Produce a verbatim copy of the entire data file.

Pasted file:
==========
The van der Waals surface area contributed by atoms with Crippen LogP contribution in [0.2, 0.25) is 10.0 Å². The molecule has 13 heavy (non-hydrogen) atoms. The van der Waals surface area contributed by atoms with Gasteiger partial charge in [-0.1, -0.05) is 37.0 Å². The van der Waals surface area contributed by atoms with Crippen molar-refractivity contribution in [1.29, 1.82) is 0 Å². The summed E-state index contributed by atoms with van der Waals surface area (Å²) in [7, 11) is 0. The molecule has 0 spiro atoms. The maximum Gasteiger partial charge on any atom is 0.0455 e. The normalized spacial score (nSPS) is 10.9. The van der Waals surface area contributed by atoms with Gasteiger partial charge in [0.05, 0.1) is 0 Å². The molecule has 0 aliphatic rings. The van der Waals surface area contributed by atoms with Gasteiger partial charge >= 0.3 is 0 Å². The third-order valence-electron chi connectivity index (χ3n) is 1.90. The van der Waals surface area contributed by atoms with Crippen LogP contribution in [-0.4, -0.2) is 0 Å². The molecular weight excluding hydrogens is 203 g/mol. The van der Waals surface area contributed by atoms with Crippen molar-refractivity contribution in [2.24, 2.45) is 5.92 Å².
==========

The van der Waals surface area contributed by atoms with Crippen LogP contribution in [0.2, 0.25) is 10.0 Å². The molecule has 13 heavy (non-hydrogen) atoms. The van der Waals surface area contributed by atoms with Gasteiger partial charge in [-0.1, -0.05) is 37.0 Å². The van der Waals surface area contributed by atoms with Crippen molar-refractivity contribution in [1.29, 1.82) is 0 Å². The summed E-state index contributed by atoms with van der Waals surface area (Å²) in [7, 11) is 0. The molecule has 0 spiro atoms. The maximum Gasteiger partial charge on any atom is 0.0455 e. The normalized spacial score (nSPS) is 10.9. The van der Waals surface area contributed by atoms with Gasteiger partial charge in [0.05, 0.1) is 0 Å². The molecule has 0 aliphatic rings. The van der Waals surface area contributed by atoms with Gasteiger partial charge >= 0.3 is 0 Å². The third-order valence-electron chi connectivity index (χ3n) is 1.90. The van der Waals surface area contributed by atoms with Crippen LogP contribution in [-0.4, -0.2) is 0 Å². The molecular weight excluding hydrogens is 203 g/mol. The van der Waals surface area contributed by atoms with Crippen molar-refractivity contribution in [2.24, 2.45) is 5.92 Å².